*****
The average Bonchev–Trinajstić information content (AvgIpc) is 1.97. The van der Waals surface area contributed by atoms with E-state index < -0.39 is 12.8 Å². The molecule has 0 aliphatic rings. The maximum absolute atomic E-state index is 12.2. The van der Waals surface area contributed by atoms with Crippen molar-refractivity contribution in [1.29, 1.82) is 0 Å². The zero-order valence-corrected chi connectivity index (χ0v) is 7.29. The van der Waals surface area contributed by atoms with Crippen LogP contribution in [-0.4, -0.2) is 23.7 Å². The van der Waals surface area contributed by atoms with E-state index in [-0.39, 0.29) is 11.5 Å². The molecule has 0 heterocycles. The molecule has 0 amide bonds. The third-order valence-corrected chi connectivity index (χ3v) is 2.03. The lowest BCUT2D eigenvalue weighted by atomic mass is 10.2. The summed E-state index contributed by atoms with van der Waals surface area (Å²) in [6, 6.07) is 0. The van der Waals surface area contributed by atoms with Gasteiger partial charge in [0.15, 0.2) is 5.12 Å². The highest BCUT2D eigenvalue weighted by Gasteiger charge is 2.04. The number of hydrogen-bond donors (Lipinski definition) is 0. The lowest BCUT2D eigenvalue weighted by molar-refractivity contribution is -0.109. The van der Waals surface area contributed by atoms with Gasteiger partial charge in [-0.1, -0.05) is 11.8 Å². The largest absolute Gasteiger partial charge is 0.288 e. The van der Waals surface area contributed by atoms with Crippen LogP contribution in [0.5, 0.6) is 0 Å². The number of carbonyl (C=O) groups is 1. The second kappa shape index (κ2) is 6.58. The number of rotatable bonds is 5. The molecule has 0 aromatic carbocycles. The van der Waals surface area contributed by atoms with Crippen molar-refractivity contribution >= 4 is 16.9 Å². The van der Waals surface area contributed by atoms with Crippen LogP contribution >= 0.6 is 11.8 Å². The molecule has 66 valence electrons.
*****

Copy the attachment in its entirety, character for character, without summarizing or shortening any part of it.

The average Bonchev–Trinajstić information content (AvgIpc) is 1.97. The van der Waals surface area contributed by atoms with E-state index < -0.39 is 12.8 Å². The molecule has 0 aliphatic rings. The maximum absolute atomic E-state index is 12.2. The van der Waals surface area contributed by atoms with Crippen molar-refractivity contribution in [1.29, 1.82) is 0 Å². The zero-order valence-corrected chi connectivity index (χ0v) is 7.29. The van der Waals surface area contributed by atoms with Crippen LogP contribution in [-0.4, -0.2) is 23.7 Å². The van der Waals surface area contributed by atoms with E-state index in [-0.39, 0.29) is 11.5 Å². The molecule has 0 heterocycles. The molecule has 0 amide bonds. The third-order valence-corrected chi connectivity index (χ3v) is 2.03. The lowest BCUT2D eigenvalue weighted by atomic mass is 10.2. The summed E-state index contributed by atoms with van der Waals surface area (Å²) in [6, 6.07) is 0. The van der Waals surface area contributed by atoms with Gasteiger partial charge in [0.15, 0.2) is 5.12 Å². The highest BCUT2D eigenvalue weighted by Gasteiger charge is 2.04. The number of hydrogen-bond donors (Lipinski definition) is 0. The lowest BCUT2D eigenvalue weighted by molar-refractivity contribution is -0.109. The van der Waals surface area contributed by atoms with Gasteiger partial charge in [-0.1, -0.05) is 11.8 Å². The largest absolute Gasteiger partial charge is 0.288 e. The van der Waals surface area contributed by atoms with Crippen LogP contribution in [0.5, 0.6) is 0 Å². The number of carbonyl (C=O) groups is 1. The second kappa shape index (κ2) is 6.58. The number of rotatable bonds is 5. The molecule has 0 aromatic carbocycles. The van der Waals surface area contributed by atoms with Crippen molar-refractivity contribution >= 4 is 16.9 Å². The van der Waals surface area contributed by atoms with Crippen LogP contribution >= 0.6 is 11.8 Å². The molecule has 66 valence electrons.